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The UBER in sound

The Sorama CAM64 imaging a coffee machine

“No, no, it is not about taxis,” according to Rick Scholte, founder of Sorama B.V. in Eindhoven, “yet a new, revolutionary sound camera: the Sorama CAM64.” It contains 64 microphones, instead of the single-microphone of the traditional sound level meter.

What does it have to do with UBER, which turns the taxi business up-side down?
At UBER you yourself, as a private individual, can operate as a taxi driver. Without the need for an official taxi license. The customer benefits, since the taxi is readily available and often at a much lower rate than usual. The Sorama CAM64 allows the user to perform powerful noise and vibration measurements and analyses without the need for a university acoustics degree. Moreover, this sound camera is much cheaper than comparable sound meters.

Sound camera, it suggests you can film sound?
Yes, and that is exactly what the CAM64 does: it makes sound and vibrations - sound is a vibration of air - visible. You point it at the object of interest, so you can clearly see where the sound came from and how the sound spreads. Sound is quite complex, with different frequencies and levels, yet this Sorama technology makes it insightful. A picture is worth a thousand words.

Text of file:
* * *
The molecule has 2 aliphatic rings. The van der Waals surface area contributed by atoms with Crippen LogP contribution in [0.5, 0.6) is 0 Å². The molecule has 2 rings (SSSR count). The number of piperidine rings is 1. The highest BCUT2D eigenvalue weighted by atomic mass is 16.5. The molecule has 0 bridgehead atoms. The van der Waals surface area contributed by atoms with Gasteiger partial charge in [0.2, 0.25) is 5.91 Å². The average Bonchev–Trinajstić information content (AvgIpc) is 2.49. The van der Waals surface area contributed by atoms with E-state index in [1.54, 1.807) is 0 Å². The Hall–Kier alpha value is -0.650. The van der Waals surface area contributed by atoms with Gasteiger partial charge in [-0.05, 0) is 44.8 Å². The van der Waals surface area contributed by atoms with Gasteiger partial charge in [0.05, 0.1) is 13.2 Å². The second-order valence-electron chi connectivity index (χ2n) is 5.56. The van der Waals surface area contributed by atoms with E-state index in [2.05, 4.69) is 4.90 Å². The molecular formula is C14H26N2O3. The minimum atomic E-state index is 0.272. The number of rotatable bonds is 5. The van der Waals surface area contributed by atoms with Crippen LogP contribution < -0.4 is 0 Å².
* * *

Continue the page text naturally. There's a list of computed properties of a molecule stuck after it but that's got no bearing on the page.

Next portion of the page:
And what can you do with such a movie of the sound?
By making sound visible, you see what the source or cause of the noise is. With many products that produce sound (motor, compressor, coffee maker, boiler, etc.) that knowledge is essential in order to adapt the design of the device with the objective to make the product quieter. Ultimately, this leads to less noise, which is not only more pleasant, but also healthier for humans. Another important application is the detection of the cause of noise in people's homes. It often happens that people at home suffer from squeaks, humming or buzzing tones, but cannot find the cause. With the CAM64 you can trace the source and make it visible.

Has the Sorama technology already proven itself somewhere?
"Yes,” says Rick Scholte, who himself obtained his PhD at the Technical University of Eindhoven (The Netherlands) on noise measurements, "Sorama exists for several years now and has many large industrial companies as clients, including DAF, ASML, NXP and Bosch.” The introduction of the Sorama CAM64 brings this technology within reach of small and medium-sized businesses. And that's again another parallel with UBER: because of the ease of use and pricing, the technology is now available to the masses. It promises to turn the noise measurements market upside-down.

That sounds pretty ambitious. Where can one order the Sorama CAM64?
"Well, the first series is set to be shipped on January the 15th and was sold out within a few weeks, so we have a luxury problem. We expect the second series to be available in March 2016," according to a proud Rick Scholte. Anyone interested can contact us and find more information via the contact page.

Full press release packages can be downloaden here:
- Dutch version 
- English version